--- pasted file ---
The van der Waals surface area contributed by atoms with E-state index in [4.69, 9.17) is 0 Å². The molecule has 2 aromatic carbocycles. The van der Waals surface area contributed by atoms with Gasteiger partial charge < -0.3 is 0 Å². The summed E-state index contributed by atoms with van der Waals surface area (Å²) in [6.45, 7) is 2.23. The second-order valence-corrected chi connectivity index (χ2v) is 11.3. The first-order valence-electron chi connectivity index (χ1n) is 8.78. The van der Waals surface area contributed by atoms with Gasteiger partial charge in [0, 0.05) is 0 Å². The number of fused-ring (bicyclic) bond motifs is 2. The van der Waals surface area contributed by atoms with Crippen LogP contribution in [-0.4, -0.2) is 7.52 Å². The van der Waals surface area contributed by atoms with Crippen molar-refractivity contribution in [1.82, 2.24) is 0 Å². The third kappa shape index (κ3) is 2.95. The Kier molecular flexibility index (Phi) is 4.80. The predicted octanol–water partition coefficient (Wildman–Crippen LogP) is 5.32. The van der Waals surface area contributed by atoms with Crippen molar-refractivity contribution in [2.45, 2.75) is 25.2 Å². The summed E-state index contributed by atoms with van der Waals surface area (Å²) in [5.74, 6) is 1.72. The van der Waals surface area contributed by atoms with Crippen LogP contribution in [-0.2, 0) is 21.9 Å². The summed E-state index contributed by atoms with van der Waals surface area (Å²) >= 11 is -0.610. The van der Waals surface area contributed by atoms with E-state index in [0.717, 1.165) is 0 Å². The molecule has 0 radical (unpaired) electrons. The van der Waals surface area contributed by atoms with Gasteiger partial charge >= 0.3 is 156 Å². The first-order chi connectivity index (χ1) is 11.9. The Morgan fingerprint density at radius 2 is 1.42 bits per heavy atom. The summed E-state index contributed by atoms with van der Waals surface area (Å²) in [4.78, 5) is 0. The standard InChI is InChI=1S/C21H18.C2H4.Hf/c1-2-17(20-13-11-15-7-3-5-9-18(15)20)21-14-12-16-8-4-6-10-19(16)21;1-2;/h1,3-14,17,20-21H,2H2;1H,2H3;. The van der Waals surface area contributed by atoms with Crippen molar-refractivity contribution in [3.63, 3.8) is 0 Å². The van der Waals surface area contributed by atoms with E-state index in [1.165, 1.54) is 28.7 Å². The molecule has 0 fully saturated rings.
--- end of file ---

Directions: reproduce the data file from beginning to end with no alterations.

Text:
The van der Waals surface area contributed by atoms with E-state index in [4.69, 9.17) is 0 Å². The molecule has 2 aromatic carbocycles. The van der Waals surface area contributed by atoms with Gasteiger partial charge < -0.3 is 0 Å². The summed E-state index contributed by atoms with van der Waals surface area (Å²) in [6.45, 7) is 2.23. The second-order valence-corrected chi connectivity index (χ2v) is 11.3. The first-order valence-electron chi connectivity index (χ1n) is 8.78. The van der Waals surface area contributed by atoms with Gasteiger partial charge in [0, 0.05) is 0 Å². The number of fused-ring (bicyclic) bond motifs is 2. The van der Waals surface area contributed by atoms with Crippen LogP contribution in [-0.4, -0.2) is 7.52 Å². The van der Waals surface area contributed by atoms with Crippen molar-refractivity contribution in [1.82, 2.24) is 0 Å². The third kappa shape index (κ3) is 2.95. The Kier molecular flexibility index (Phi) is 4.80. The predicted octanol–water partition coefficient (Wildman–Crippen LogP) is 5.32. The van der Waals surface area contributed by atoms with Crippen molar-refractivity contribution in [2.45, 2.75) is 25.2 Å². The summed E-state index contributed by atoms with van der Waals surface area (Å²) in [5.74, 6) is 1.72. The van der Waals surface area contributed by atoms with Crippen LogP contribution in [-0.2, 0) is 21.9 Å². The summed E-state index contributed by atoms with van der Waals surface area (Å²) >= 11 is -0.610. The van der Waals surface area contributed by atoms with E-state index in [0.717, 1.165) is 0 Å². The molecule has 0 radical (unpaired) electrons. The van der Waals surface area contributed by atoms with Gasteiger partial charge >= 0.3 is 156 Å². The first-order chi connectivity index (χ1) is 11.9. The Morgan fingerprint density at radius 2 is 1.42 bits per heavy atom. The summed E-state index contributed by atoms with van der Waals surface area (Å²) in [4.78, 5) is 0. The standard InChI is InChI=1S/C21H18.C2H4.Hf/c1-2-17(20-13-11-15-7-3-5-9-18(15)20)21-14-12-16-8-4-6-10-19(16)21;1-2;/h1,3-14,17,20-21H,2H2;1H,2H3;. The van der Waals surface area contributed by atoms with Crippen molar-refractivity contribution in [3.63, 3.8) is 0 Å². The van der Waals surface area contributed by atoms with E-state index in [1.165, 1.54) is 28.7 Å². The molecule has 0 fully saturated rings.